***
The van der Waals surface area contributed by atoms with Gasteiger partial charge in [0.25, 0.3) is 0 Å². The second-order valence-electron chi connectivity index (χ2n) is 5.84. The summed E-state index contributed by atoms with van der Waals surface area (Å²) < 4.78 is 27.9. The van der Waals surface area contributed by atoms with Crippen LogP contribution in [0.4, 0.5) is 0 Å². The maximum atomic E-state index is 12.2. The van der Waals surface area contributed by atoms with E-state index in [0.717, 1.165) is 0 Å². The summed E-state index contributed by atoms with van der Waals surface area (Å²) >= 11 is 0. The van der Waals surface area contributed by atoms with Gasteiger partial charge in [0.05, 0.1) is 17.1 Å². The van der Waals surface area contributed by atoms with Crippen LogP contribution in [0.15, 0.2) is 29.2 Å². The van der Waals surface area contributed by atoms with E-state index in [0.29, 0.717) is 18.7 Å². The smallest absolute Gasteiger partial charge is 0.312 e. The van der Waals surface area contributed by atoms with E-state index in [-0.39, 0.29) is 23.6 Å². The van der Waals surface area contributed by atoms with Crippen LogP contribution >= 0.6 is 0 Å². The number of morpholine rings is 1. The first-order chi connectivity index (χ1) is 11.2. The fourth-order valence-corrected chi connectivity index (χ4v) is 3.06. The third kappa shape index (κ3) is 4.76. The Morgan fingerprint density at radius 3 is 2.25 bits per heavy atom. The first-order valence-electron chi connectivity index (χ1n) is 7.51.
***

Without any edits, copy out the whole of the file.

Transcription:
The van der Waals surface area contributed by atoms with Gasteiger partial charge in [0.25, 0.3) is 0 Å². The second-order valence-electron chi connectivity index (χ2n) is 5.84. The summed E-state index contributed by atoms with van der Waals surface area (Å²) < 4.78 is 27.9. The van der Waals surface area contributed by atoms with Crippen LogP contribution in [0.4, 0.5) is 0 Å². The maximum atomic E-state index is 12.2. The van der Waals surface area contributed by atoms with E-state index in [0.717, 1.165) is 0 Å². The summed E-state index contributed by atoms with van der Waals surface area (Å²) >= 11 is 0. The van der Waals surface area contributed by atoms with Gasteiger partial charge in [0.05, 0.1) is 17.1 Å². The van der Waals surface area contributed by atoms with Crippen LogP contribution in [0.15, 0.2) is 29.2 Å². The van der Waals surface area contributed by atoms with E-state index in [0.29, 0.717) is 18.7 Å². The smallest absolute Gasteiger partial charge is 0.312 e. The van der Waals surface area contributed by atoms with E-state index in [-0.39, 0.29) is 23.6 Å². The van der Waals surface area contributed by atoms with Crippen LogP contribution >= 0.6 is 0 Å². The number of morpholine rings is 1. The first-order chi connectivity index (χ1) is 11.2. The fourth-order valence-corrected chi connectivity index (χ4v) is 3.06. The third kappa shape index (κ3) is 4.76. The Morgan fingerprint density at radius 3 is 2.25 bits per heavy atom. The first-order valence-electron chi connectivity index (χ1n) is 7.51.